Click the green icon to add a new interface to the firewall. Enter the name of the interface exactly as it is shown on the ASA or PIX command line when you run "show interface" command. In our example the interfaces are Ethernet0/0 through Ethernet0/7, but we are only going to use interfaces Ethernet0/0 and Ethernet0/1.
Set the interface name as Ethernet0/0 and set the label to outside. Click on the Add address button and set the IP address to 192.0.2.1 with a netmask of 255.255.255.240.
Click the green icon to add another interface to the firewall. Enter the information in to the wizard to match the second interface as follows:
Click on the Next > button.
Firewall Builder will automatically set the security level of the interface based on the interface label and IP address. The outside interface is set to security level 0 and the inside interface is set to security level 100.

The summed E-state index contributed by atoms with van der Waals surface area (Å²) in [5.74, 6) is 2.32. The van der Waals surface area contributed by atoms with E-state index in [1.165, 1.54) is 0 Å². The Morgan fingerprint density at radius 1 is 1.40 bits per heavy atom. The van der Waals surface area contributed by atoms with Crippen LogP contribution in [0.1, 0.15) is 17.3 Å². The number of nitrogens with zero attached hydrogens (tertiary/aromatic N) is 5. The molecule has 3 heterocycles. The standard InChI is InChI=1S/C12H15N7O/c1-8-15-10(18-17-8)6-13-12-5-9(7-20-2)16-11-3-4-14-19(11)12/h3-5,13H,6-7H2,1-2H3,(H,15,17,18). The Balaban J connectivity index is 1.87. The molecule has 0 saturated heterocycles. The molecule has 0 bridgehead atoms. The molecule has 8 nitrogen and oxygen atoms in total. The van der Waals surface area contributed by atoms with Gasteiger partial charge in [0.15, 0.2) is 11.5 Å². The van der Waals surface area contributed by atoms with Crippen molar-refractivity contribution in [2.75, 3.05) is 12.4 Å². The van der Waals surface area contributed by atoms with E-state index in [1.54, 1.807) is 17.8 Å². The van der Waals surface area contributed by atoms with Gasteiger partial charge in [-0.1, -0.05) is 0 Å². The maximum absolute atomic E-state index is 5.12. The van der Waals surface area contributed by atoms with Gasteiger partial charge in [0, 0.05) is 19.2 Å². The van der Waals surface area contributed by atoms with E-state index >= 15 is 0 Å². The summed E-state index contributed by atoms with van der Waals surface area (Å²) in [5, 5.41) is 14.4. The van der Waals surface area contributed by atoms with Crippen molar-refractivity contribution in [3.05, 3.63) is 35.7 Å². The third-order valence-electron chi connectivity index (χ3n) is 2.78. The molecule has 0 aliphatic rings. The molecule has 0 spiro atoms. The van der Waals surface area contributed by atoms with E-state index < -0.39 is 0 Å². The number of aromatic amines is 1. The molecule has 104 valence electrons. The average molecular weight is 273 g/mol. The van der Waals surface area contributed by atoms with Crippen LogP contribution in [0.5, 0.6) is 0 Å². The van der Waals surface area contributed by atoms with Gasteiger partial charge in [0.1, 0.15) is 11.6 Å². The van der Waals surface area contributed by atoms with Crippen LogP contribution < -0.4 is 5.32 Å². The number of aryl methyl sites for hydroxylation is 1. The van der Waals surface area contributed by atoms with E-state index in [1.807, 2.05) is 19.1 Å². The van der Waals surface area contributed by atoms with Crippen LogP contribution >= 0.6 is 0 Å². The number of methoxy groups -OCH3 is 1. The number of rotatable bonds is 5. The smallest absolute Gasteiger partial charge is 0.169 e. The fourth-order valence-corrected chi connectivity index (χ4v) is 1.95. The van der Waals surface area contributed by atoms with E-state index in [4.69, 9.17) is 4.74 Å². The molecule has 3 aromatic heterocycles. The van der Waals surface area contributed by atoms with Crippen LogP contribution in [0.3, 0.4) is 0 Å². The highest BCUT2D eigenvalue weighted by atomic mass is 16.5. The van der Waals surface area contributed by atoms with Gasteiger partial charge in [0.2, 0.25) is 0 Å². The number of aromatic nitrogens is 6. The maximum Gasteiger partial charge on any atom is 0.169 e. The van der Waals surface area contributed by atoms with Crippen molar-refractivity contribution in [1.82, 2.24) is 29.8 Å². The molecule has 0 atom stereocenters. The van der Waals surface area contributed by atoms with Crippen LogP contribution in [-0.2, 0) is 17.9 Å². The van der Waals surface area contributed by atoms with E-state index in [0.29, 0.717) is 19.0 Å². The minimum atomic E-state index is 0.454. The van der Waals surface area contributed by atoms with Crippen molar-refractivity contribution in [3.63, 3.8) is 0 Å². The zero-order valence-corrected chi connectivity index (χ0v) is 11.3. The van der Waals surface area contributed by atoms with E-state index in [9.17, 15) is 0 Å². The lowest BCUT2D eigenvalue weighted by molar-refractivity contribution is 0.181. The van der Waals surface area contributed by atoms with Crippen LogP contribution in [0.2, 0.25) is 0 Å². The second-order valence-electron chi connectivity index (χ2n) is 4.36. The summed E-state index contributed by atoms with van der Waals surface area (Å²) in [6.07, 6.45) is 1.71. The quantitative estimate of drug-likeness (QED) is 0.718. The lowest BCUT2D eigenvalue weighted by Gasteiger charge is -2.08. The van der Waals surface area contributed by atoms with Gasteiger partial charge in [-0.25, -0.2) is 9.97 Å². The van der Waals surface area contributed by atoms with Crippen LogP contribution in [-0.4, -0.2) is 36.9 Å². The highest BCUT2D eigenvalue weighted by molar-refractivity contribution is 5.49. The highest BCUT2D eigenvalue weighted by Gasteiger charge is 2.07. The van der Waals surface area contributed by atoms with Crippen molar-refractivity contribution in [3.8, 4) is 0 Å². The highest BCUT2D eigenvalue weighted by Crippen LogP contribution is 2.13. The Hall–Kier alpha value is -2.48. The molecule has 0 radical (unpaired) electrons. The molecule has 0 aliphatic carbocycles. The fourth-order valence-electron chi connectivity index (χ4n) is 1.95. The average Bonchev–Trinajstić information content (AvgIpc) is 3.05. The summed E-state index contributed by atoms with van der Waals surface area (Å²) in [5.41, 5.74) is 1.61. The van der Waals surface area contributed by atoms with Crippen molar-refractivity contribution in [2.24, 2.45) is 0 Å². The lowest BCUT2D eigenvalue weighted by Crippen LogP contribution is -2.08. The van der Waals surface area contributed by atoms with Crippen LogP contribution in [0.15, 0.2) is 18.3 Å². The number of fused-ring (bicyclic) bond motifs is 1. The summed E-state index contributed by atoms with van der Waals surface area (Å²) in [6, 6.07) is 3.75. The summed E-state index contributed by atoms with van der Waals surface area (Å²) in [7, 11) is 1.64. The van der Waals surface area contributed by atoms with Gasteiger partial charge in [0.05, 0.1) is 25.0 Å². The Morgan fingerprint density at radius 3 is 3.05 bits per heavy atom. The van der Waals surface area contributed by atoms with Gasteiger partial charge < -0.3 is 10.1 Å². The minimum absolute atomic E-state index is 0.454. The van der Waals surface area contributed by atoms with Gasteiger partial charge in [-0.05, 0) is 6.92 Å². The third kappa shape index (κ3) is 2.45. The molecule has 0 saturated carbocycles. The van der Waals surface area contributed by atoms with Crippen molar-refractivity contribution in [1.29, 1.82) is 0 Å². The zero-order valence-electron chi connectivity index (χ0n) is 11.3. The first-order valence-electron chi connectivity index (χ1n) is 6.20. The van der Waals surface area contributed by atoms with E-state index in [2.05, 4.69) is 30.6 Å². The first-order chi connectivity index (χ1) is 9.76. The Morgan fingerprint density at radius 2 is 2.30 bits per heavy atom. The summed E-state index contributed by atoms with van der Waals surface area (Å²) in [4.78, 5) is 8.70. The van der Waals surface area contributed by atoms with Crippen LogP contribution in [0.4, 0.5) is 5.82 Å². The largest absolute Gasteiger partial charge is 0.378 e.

Click on the Finish button to create the firewall object.
After you create the firewall object representing the ASA or PIX the firewall object will be displayed in the object tree on the left side. The Policy object, which is where the access list rules are configured, is automatically opened in the main window.
Firewall Builder uses the concept of Network Zones to determine network topology in order to correctly create rules. Each firewall interface has a corresponding Network Zone that must be set. The Network Zone represents the set of IP networks that would be the source of traffic coming inbound to an interface.